Professor Dame Hazel Genn to lead new projects with The Legal Education Foundation on the link between legal and health problems
Thursday 27 July 2017
Professor Dame Hazel Genn is to continue ground breaking research into the value of integrating legal advice in health settings for promoting health and wellbeing with the support of new funding from the Legal Education Foundation (The LEF).
The project, ‘The Value of Health-Justice Partnerships – Research on Outcomes, Implementation and Future Directions’, will enable Professor Genn and the UCL Centre for Access to Justice to continue and develop vital work already undertaken, looking at the link between legal and health problems. The project has three broad strands.
First, it is helping to build the evidence base for understanding the role of legal advice in addressing health morbidities and reducing pressure on primary care services. Professor Genn, in partnership with Martin Marshall Professor of Healthcare Improvement at UCL, has established a student legal advice clinic integrated within a GP practice in Newham which offers the opportunity to GPs to refer patients directly for free legal advice in situations where GPs feel that a patient’s health condition is being caused by or exacerbated by an underlying social welfare issue such as poor housing, homelessness, welfare benefits issues, employment problems and so on. An essential part of this project is research to establish the extent to which the provision of legal advice is associated with improvements in patient wellbeing and possible reduction of service use.
Second, Professor Genn is convening a workshop in November 2017 which will engage health-policy decision-makers in the potential of early legal advice in reducing health inequalities and contributing to better health and well-being among vulnerable groups. Sir Malcolm Grant, Chairman of NHS England, and former President and Provost of UCL, will Chair the workshop and engagement is already in train with key policy makers.
The third strand to the project comprises a feasibility study of the potential for a UK national centre for Health-Justice Partnerships that might assist in removing some of the existing barriers to the establishment of partnerships, promote best practice in service delivery and rigorous evaluation research to support policy development. Professor Genn is working on this with the Chairs of the US National Centre for Medical Legal Partnerships and the Australian National Centre for Health Justice Partnerships.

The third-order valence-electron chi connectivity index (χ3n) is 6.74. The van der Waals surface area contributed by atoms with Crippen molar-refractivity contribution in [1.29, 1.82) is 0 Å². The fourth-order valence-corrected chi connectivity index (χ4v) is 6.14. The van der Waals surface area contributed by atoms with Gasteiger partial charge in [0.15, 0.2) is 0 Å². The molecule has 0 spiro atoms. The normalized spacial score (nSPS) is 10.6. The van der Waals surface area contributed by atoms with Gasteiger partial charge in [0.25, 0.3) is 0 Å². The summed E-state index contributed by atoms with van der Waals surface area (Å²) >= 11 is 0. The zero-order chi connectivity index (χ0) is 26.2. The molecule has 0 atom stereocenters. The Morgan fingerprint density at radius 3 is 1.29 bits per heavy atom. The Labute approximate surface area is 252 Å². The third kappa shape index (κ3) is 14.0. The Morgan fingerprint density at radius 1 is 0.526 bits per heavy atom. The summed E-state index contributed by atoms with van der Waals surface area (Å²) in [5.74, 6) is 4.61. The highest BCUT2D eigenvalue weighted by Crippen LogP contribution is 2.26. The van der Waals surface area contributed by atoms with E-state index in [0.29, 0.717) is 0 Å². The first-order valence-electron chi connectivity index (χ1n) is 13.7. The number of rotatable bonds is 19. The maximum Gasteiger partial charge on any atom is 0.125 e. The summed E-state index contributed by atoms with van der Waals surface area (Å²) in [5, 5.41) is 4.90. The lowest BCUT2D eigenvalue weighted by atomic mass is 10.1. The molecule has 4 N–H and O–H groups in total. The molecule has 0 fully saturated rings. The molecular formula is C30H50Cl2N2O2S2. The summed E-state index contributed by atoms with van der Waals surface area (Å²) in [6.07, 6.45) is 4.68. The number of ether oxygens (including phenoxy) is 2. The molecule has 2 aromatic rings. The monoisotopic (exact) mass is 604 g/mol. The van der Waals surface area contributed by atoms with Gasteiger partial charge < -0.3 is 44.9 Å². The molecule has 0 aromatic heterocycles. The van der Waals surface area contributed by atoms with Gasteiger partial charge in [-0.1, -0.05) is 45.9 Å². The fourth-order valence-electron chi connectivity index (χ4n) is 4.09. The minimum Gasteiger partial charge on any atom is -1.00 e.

The Legal Education Foundation Director of Research and Learning, Natalie Byrom, said:
‘We are delighted and privileged to be working with Professor Dame Hazel Genn on a number of projects in 2017 and early 2018. We are extremely excited about progressing the agenda of the value of health-justice partnerships, and could not hope for a better ambassador for this important area of work’.
Professor Dame Hazel Genn said:
‘I am delighted that the Legal Education Foundation is again supporting the UCL Centre for Access to Justice’s work on researching the link between legal advice and well-being. Extending our work in this area will enable the vital study of health impacts to continue, and the additional support from the LEF will allow us to find practical ways in which to help both individuals and health care providers’.
Over the coming year, Professor Genn will be working on three other projects. The first concerns the implications of online courts for the future of justice, which will be the subject of the Birkenhead Lecture to be delivered at Gray’s Inn in October 2017. Second, Professor Genn will be completing an empirical project investigating pro bono representation of litigants in person in the Court of Appeal.
Finally, Professor Genn will be working with the Nuffield Foundation and the Legal Education Foundation to investigate effective strategies for building capacity to undertake empirical research into issues around justice reform. The workshops will build on the seminal inquiry: ‘Law in the Real World: Improving our Understanding of How Law Works’, funded by the Nuffield Foundation and led by Professor Genn between 2003-2008.
As Professor Genn prepares to step down as Dean of UCL Faculty of Laws on 1 August 2017, in addition to working with The LEF, she will continue to be Director of the UCL Centre for Access to Justice, Co-Director of the UCL Judicial Institute and return to further academic research and teaching.